The conspiracy of course doesn’t end here, many people seem to think that Sotheby’s must have been involved directly, knew about it and must have helped organizing it in a sort of publicity stunt from which they would also have benefited in some way, maybe reselling the print which might have now increased in value.

So what about the Sotheby’s listing? It notes that the piece was “Authenticated by Pest Control”.
Pest Control is Banksy’s “handling service”, which will go out to verify supposed Banksy pieces to try and make sure they’re authentic. Perhaps part of the verification process might include inspecting the work before it is auctioned… and this might be the key to the mystery.

Julie Hur

Deborah De Robertis strips off in front of the Virgin Mary. Panic in Lourdes.

Deborah De Robertis strips off in front of the Virgin Mary. Panic in Lourdes.

Luxembourgish artist Deborah De Robertis, former member of Femen and well known for her nude performances – especially for her 2017 one in front of the Mona Lisa in the Louvre – created havoc in France in one of the most popular and visited shrines in the world, the Sanctuary of Our Lady of Lourdes. De Robertis, who is going to face trial in Tarbes in May 2019 for gross indecency, was charged with “sexual exhibitionism” after she stripped off, on the 1st of September, in front of the statue of the Virgin Mary in the famous grotto with her hands clasped as if in prayer as if she was a live projection of the Madonna wearing only a blue veil on her head.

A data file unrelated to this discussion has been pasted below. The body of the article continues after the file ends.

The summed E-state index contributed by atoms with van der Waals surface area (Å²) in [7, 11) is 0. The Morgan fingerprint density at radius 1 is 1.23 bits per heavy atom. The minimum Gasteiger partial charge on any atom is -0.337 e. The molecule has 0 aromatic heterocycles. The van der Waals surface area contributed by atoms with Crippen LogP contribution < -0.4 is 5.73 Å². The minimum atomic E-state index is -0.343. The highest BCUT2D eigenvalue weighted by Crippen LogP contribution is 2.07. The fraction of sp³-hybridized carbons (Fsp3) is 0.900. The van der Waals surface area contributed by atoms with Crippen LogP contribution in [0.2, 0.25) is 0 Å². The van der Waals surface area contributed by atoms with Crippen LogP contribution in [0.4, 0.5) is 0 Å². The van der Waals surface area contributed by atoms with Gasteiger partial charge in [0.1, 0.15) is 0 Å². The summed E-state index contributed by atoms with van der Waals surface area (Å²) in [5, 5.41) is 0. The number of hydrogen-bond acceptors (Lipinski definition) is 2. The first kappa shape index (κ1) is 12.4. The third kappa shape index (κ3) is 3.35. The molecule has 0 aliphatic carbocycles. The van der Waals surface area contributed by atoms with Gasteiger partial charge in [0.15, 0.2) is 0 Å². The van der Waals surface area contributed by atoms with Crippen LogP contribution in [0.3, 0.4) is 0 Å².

The pilgrims, shocked and in disbelief, tried immediately to cover up the artist’s body and called the authorities reporting what, according to them, was actually a very blasphemous outrage. De Robertis’ intent was to incarnate the apparition of the Virgin in a woman’s body – “What would happen if the woman whose vulva was painted by Courbet embodied herself to get out of the frame and use the institution to her advantage and not the other way around? By embodying the female models my aim is to free them from the framework in which they are frozen and thus to reverse the point of view on the historical, political and artistic level” the artist said. Although the pilgrims and the catholic authorities condemn her act as a serious lack of respect for religious freedom, in disregard for the people present at the sanctuary and the families with children gathered in prayer, last year the artist was cleared of the sexual exhibitionism charges for her performance at the Louvre. The Paris court also acknowledged that the motivation for the offense was non-sexual in nature and that it had “no legitimacy in deciding what is or is not art”.
How will it end this time?

Julie Hur